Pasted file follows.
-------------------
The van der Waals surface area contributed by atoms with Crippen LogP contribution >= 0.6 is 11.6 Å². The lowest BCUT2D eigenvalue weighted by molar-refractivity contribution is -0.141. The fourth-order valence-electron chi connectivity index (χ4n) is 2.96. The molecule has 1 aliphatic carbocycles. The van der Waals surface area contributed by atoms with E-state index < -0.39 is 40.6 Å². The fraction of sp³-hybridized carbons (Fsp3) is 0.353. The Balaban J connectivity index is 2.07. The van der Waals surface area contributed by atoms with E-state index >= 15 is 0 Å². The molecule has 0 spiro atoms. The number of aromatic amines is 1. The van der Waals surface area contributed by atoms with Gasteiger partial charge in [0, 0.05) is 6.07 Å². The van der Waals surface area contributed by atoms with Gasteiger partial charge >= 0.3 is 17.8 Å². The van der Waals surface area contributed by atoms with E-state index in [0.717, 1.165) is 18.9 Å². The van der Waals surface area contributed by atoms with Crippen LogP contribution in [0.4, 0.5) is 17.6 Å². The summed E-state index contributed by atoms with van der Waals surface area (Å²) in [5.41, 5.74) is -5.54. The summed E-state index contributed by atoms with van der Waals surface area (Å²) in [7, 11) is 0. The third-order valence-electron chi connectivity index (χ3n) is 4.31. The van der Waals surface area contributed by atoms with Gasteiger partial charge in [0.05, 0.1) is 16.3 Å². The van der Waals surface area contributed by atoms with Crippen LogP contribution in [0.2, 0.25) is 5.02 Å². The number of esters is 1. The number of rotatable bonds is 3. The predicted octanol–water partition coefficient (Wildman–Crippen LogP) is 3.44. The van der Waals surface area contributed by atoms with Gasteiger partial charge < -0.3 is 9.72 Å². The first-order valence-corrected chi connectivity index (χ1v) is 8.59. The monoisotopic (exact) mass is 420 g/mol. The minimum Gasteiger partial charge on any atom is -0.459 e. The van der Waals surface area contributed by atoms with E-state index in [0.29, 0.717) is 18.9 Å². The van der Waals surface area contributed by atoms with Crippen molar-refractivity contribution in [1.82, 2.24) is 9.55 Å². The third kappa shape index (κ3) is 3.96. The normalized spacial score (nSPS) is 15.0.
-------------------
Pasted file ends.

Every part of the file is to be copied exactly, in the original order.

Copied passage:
The van der Waals surface area contributed by atoms with Crippen LogP contribution >= 0.6 is 11.6 Å². The lowest BCUT2D eigenvalue weighted by molar-refractivity contribution is -0.141. The fourth-order valence-electron chi connectivity index (χ4n) is 2.96. The molecule has 1 aliphatic carbocycles. The van der Waals surface area contributed by atoms with E-state index < -0.39 is 40.6 Å². The fraction of sp³-hybridized carbons (Fsp3) is 0.353. The Balaban J connectivity index is 2.07. The van der Waals surface area contributed by atoms with E-state index >= 15 is 0 Å². The molecule has 0 spiro atoms. The number of aromatic amines is 1. The van der Waals surface area contributed by atoms with Gasteiger partial charge in [0, 0.05) is 6.07 Å². The van der Waals surface area contributed by atoms with Gasteiger partial charge >= 0.3 is 17.8 Å². The van der Waals surface area contributed by atoms with E-state index in [0.717, 1.165) is 18.9 Å². The van der Waals surface area contributed by atoms with Crippen LogP contribution in [0.4, 0.5) is 17.6 Å². The summed E-state index contributed by atoms with van der Waals surface area (Å²) in [5.41, 5.74) is -5.54. The summed E-state index contributed by atoms with van der Waals surface area (Å²) in [7, 11) is 0. The third-order valence-electron chi connectivity index (χ3n) is 4.31. The van der Waals surface area contributed by atoms with Gasteiger partial charge in [0.05, 0.1) is 16.3 Å². The van der Waals surface area contributed by atoms with Crippen LogP contribution in [0.2, 0.25) is 5.02 Å². The number of esters is 1. The number of rotatable bonds is 3. The predicted octanol–water partition coefficient (Wildman–Crippen LogP) is 3.44. The van der Waals surface area contributed by atoms with Gasteiger partial charge < -0.3 is 9.72 Å². The first-order valence-corrected chi connectivity index (χ1v) is 8.59. The monoisotopic (exact) mass is 420 g/mol. The minimum Gasteiger partial charge on any atom is -0.459 e. The van der Waals surface area contributed by atoms with E-state index in [0.29, 0.717) is 18.9 Å². The van der Waals surface area contributed by atoms with Crippen molar-refractivity contribution in [1.82, 2.24) is 9.55 Å². The third kappa shape index (κ3) is 3.96. The normalized spacial score (nSPS) is 15.0.